~From my heart to yours~
My latest book, Soul Scents: Flourish, releases later this month. It includes devotional thoughts exploring Christmas. For the next few weeks I’m sharing excerpts of my journey to the manger, beginning with a childhood where celebrating Christmas was taboo. I pray these devotions bless you. They are my Christmas gift to you!
Struggling to Worship
(Excerpts based on content found in Week 9 of Soul Scents: Flourish)
“I bring you the most joyful news ever announced, and it is for everyone! The Savior—yes, the Messiah, the Lord—has been born tonight in Bethlehem!” ~ Luke 2:10–11 TLB
My struggle to learn how to worship Christ at Christmas was/is intense. As I’ve mentioned, Jerry’s is just as difficult. As I changed over a period of years, embracing the longing to celebrate the Jesus in this season, Jerry didn’t understand my desires. It was very hard for me—and him. As I mentioned in an earlier blog, years passed in this way, my pain exacerbated by my longing to give my children celebration, worship, and tradition.
Close to ten years ago God gave a friend of mine a picture that I clung to. As she prayed, she saw my husband, full of joy, standing at the front door with a Christmas tree. As I mentioned earlier, Jerry and I had specific teaching about the evil of the Christmas tree. Over the years I no longer gave credence to this school of thought, but it was harder for Jerry. We’d opened our lives to little samples of the celebration of Christ’s birth, but to have a tree was out of the question.
When my friend shared her vision, I said something awesome like, “That’ll happen when my husband turns over in his grave.” Then a different friend got the same vision a few weeks later. On shaky legs of faith I held onto God’s promise through years of pain, believing someday we would celebrate without hindrance. I don’t remember how many years passed, probably seven or more, but each Christmastime I wondered, “Could this be the year?”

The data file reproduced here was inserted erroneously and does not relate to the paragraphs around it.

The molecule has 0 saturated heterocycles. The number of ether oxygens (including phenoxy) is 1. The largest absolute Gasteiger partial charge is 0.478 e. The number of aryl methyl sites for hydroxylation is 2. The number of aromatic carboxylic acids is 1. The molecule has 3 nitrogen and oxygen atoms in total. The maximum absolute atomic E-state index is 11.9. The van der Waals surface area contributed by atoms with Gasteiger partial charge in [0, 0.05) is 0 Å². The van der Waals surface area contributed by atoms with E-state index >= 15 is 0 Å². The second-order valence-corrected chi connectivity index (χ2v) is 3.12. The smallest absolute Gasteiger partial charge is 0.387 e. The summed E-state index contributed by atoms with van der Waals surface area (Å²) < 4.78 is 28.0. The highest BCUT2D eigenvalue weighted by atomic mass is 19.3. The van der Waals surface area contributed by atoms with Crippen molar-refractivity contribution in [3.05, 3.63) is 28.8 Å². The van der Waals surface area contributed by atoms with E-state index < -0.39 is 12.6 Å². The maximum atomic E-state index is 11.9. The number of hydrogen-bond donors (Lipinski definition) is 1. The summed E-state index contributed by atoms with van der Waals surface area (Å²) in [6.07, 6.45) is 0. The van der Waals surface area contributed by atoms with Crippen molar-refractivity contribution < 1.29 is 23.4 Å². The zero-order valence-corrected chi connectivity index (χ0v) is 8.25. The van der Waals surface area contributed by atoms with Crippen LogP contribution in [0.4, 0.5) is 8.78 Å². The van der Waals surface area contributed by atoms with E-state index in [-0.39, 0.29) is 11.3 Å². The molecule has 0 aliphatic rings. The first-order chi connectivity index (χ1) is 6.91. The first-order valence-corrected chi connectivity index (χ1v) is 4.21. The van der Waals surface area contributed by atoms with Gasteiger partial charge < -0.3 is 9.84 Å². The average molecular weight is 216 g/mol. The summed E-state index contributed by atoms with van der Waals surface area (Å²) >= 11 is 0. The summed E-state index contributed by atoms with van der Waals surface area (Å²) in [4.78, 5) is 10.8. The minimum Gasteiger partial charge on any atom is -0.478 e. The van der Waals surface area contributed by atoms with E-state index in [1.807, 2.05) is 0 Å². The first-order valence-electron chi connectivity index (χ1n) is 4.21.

Those years came and went with no Christmas at the Moldenhauer house.
I was offered my first traditional book contract. It was for a Christmas story. “What do you think, honey?” I asked.
“That’s your thing, not mine.”
Thanks to this gift from God’s hand, I wrote “You’re a Charmer, Mr. Grinch,”* in freedom, exploring and enjoying the traditions, celebration, and worship I longed to live.
Then the children grew and began moving out to find their own lives. Oh the tears I cried! How I had longed to create Christmas tradition and memories before they were gone! How I’d longed to express my creativity by weaving worship and celebration of Jesus into the Christmas season! How I craved the freedom to create beauty, atmosphere, and excitement.
But the opportunity passed me by.
Thrust into the throes of empty nest with only the youngest son still living at home, I found it difficult to embrace the nativity when December arrived. In recent years I had enjoyed private worship with advent candles and devotionals, just Jesus and me. For many years, with Jerry’s permission if not quite his blessing, the kids and I hung twinkle lights and put out a nativity, but that year I struggled to open my advent devotional and left my beloved twinkle lights in the closet.